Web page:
This post will need no introduction to connoisseurs of British humour comics: OINK emerged from the IPC stable (albeit produced and packaged far away from King's Reach Tower) like (ironically) a breath of fresh air in May 1986.
The piggy-themed fortnightly (then weekly and - finally - as a kiss-of-death monthly) soon adopted a formula of following a different theme each issue. This, the 24th outing (25 if you count the freebie preview issue bundled with the existing IPC weeklies), was designated the Time-Travel Special and - inevitably - WHO was one of the targets.
It was cover-dated 21 March 1987.
Then current (but not for long) current Doc Colin Baker appeared on the cover and in a strip inside. Unfortunately, Oink's unusual page dimensions mean that I couldn't scan any of the interior pages without chopping-off some of the page. Doh.
Oink ultimately ran until October 1988 (becoming the latest of a long stream of titles to end their days in the pages of BUSTER), clocking-up 68 regular issues and various spin-offs and annuals. Even a computer game.
Why did it fail: perhaps the novelty wore off. Almost certainly, it was more expensive to produce thanks to its superior format and high origination costs. But - ultimately - it probably succumbed to the same nose-diving sales that was decimating the whole British comics business during the 1980s.
And, lets briefly mention the 50th anniversary itself…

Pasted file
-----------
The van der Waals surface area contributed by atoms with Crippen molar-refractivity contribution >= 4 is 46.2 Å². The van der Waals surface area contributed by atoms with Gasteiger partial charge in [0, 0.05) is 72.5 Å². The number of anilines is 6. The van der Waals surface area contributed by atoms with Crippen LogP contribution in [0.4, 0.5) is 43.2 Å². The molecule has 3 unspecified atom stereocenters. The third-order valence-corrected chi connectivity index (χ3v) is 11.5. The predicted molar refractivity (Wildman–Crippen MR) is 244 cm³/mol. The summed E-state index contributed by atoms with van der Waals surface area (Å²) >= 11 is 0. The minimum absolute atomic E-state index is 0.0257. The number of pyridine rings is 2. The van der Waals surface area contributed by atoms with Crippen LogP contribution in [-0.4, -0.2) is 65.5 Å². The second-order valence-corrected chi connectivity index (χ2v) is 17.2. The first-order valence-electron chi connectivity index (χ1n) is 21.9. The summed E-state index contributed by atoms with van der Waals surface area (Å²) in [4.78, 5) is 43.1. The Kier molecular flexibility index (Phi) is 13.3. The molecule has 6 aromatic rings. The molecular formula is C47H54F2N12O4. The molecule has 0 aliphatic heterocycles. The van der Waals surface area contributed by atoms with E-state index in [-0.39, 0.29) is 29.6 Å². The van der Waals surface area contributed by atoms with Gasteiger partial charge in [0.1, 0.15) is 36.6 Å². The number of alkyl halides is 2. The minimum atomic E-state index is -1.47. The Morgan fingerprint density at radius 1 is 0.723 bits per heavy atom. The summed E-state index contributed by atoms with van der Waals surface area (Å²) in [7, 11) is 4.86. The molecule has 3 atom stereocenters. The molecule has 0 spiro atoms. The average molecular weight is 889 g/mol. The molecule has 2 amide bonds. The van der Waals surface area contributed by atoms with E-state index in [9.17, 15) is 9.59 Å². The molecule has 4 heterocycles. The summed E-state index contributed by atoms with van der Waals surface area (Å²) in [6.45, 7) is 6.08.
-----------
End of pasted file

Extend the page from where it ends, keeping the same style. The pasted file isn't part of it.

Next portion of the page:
I saw THE DAY OF THE DOCTOR on the big screen and I'm very glad I made the effort. It looked spectacular in 3D and stood-up very well against any reasonably budgeted feature film. The cinema-exclusive introductions were also great fun and a nice "value added" touch for fans who'd paid the going rate (some £15-odd in London) to see it. I hadn't really planned it like that but I also saw it at the cinema just across the road from BBC TELEVISION CENTRE which, for me, will always be the spiritual home of the show (sorry Cardiff!).
THE FIVE(ISH) DOCTORS, courtesy of writer/ director/ star (and MY Doctor) Peter Davison was a lovely little bonus feature which was a real joy to watch. It's packed full of brilliant cameos and cheeky moments which will tickle the cockles of any fan. Anyone who's not tracked this spoof documentary down on the iPlayer or BBC Red Button service should do so now.
I saw AN ADVENTURE IN TIME AND SPACE last night and really enjoyed it as well. I thought the storytelling and attention to detail (allowing for artistic license) was top-notch. It was lovely, and also bittersweet, to see BBC Television Centre on screen one last time. And Barnes Common was a nice nod to the Dalek Target novelisation. Hurrah.